Send your comments and tips to email@example.com
Beth Israel Deaconess Medical Ctr.
Boston Medical Center
Brigham and Women's Hospital
Cambridge Health Alliance
Caritas St. Elizabeth's Medical Ctr.
Children's Hospital Boston
Dana-Farber Cancer Institute
Joslin Diabetes Center
Mass. General Hospital
Mass. Health Law
New England Baptist Hospital
Short White Coat
Tufts-New England Medical Center
UMass Memorial Medical Center
University of Massachusetts
VA Medical Centers
A Healthy Blog
Running A Hospital
Nature Network Boston
SciBos - Corie Lok's blog
Nurse at small
Dr. Gwenn Is In
Healthy Children blog
Other Globe Blogs
Elizabeth Cooney is a health reporter for the Worcester Telegram & Gazette.
Boston Globe Health and Science staff:
Karen Weintraub, Deputy Health and Science Editor, and Gideon Gil, Health and Science Editor.
Short White Coat blogger Ishani Ganguli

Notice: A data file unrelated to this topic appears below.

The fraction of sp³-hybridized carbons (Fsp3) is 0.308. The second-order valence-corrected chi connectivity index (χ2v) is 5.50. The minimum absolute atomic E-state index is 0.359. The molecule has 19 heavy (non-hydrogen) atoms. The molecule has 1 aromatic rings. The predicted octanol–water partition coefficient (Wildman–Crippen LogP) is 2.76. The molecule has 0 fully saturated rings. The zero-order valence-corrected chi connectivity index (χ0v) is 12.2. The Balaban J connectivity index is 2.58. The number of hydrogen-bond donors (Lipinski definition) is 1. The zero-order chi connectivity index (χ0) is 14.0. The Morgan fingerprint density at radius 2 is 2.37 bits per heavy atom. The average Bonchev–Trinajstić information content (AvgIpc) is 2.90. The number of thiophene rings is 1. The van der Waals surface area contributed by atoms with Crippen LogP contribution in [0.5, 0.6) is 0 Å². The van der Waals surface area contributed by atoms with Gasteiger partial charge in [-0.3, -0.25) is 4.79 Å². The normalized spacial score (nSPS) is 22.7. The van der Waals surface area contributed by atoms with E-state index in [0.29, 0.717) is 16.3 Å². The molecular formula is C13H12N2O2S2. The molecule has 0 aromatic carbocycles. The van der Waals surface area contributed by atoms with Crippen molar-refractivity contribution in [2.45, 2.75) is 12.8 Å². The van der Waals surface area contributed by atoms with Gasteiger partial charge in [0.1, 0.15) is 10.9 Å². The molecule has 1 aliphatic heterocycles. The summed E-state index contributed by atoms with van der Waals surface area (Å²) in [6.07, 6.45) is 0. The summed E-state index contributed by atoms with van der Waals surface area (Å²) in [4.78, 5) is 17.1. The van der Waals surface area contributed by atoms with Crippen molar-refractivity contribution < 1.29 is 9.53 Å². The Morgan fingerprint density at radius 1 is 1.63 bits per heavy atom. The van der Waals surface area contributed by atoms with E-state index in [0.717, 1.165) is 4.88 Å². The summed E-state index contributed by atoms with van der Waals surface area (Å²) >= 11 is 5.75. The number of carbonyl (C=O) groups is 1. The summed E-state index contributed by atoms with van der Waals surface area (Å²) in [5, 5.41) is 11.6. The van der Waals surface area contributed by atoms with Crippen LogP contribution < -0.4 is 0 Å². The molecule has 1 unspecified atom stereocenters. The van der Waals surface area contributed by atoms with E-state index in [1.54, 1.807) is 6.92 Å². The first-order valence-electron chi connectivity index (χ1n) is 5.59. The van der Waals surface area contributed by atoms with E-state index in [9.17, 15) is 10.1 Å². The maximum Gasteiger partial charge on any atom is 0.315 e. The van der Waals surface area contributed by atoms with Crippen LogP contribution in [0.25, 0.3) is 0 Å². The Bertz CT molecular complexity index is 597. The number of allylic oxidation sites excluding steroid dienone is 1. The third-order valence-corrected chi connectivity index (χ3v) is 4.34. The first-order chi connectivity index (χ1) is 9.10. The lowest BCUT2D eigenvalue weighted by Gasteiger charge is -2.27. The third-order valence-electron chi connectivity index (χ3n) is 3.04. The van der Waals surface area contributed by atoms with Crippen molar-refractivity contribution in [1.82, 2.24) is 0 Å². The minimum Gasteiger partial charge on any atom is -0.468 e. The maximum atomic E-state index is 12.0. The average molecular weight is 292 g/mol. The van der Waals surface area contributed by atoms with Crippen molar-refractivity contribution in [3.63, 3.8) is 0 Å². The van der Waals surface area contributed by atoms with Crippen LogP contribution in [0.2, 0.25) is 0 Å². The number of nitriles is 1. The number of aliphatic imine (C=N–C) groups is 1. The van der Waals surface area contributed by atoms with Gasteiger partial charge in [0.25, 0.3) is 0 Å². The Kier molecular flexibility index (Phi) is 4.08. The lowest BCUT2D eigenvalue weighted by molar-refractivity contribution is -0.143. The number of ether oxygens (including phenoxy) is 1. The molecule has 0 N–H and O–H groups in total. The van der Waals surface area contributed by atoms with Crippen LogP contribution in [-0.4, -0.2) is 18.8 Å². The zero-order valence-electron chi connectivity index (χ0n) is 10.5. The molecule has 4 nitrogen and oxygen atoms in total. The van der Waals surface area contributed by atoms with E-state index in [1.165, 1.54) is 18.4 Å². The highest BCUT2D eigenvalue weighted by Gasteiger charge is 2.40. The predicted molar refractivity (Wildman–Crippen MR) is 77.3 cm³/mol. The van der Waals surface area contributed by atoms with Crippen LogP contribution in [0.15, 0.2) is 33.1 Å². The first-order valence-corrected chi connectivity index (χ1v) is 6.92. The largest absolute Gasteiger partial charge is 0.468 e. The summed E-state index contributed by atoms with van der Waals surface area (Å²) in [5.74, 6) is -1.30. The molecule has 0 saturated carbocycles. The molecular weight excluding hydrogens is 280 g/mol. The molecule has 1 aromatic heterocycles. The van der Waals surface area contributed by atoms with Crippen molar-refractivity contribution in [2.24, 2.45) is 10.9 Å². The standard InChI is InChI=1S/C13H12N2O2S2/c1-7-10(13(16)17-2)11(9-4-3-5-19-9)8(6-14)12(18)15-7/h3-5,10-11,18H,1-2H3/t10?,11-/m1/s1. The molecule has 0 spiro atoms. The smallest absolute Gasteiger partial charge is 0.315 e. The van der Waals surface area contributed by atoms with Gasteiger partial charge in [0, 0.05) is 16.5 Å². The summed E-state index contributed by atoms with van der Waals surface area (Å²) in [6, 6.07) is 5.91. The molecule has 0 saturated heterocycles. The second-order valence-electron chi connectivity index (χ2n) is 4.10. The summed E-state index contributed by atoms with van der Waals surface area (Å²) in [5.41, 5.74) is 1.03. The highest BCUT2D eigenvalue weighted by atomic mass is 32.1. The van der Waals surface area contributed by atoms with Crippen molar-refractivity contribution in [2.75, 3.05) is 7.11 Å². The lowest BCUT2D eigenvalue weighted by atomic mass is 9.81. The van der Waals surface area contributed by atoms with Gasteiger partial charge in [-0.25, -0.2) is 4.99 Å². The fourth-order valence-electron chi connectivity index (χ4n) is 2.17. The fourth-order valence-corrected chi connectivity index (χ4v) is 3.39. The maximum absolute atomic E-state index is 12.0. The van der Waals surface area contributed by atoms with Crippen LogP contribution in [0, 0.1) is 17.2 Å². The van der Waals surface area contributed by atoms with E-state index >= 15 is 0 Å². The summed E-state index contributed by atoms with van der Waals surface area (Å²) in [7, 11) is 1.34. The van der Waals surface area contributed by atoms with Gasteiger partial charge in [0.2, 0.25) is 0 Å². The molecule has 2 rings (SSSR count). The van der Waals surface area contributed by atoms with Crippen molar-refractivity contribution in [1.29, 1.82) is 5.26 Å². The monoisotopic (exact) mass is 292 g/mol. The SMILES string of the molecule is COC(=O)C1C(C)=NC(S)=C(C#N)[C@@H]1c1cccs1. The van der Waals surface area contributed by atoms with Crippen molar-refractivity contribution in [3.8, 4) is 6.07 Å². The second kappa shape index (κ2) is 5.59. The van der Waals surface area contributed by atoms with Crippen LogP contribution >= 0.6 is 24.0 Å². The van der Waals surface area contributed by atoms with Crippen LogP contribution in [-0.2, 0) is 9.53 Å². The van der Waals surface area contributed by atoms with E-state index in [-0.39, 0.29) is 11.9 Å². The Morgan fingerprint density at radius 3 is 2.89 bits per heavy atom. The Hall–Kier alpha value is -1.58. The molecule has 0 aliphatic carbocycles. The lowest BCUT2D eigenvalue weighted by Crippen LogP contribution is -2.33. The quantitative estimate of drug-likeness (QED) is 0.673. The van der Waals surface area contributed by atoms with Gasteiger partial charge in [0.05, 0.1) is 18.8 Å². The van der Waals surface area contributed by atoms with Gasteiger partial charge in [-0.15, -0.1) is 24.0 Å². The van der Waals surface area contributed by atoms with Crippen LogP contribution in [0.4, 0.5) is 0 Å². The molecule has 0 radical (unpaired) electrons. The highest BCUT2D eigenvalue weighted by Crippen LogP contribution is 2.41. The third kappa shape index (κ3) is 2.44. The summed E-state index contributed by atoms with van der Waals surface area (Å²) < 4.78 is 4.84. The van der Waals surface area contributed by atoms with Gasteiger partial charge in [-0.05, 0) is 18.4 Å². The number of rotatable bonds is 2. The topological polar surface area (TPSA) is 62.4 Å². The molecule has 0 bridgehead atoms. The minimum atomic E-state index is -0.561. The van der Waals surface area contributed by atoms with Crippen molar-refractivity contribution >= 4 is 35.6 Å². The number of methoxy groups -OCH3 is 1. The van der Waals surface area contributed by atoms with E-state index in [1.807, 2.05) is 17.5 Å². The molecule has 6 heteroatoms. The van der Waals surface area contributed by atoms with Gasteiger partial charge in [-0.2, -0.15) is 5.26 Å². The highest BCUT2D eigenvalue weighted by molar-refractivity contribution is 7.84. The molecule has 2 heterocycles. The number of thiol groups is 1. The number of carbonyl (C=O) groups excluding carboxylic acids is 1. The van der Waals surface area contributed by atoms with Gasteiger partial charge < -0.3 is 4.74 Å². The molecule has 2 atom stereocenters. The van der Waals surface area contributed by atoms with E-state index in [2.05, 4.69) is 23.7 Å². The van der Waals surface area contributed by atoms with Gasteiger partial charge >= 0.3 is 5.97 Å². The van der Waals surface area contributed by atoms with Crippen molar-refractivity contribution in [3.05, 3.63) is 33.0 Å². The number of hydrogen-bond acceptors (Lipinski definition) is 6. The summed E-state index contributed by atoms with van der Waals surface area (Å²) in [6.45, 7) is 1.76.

Short White Coat blogger Jennifer Srygley
Wednesday, August 29, 2007
Wait for Botox shorter than for mole check, study says
Patients seeking an appointment with a dermatologist to ask about a potentially cancerous mole have to wait substantially longer than those seeking Botox for wrinkles, says a study published online today by The Journal of the American Academy of Dermatology and described in today's New York Times.
In Boston, the median Botox wait was 13 days, versus 68 days for a mole examination, the Times story said. In Seattle, the median Botox wait was seven and a half days, compared to 35 days for a changing mole.
Dr. Alexa B. Kimball, an associate professor of dermatology at Harvard Medical School, told the Times one reason could be that the demand for medical dermatologists outstrips the supply. She was not involved in the study but her research has shown that dermatologists nationwide spent an average of three to four hours a week on cosmetic treatments.
More people are seeking medical appointments with dermatologists because of increased awareness about such skin diseases as melanoma and psoriasis, Kimball said. Meanwhile, a wider array of doctors, including plastic surgeons and even some internists, offer Botox shots, she said.
"The study shows that the Botox needs of the United States are being met," Dr. Kimball told the Times. "If dermatologists stopped providing cosmetic care, it would not necessarily have an impact on medical dermatology patients."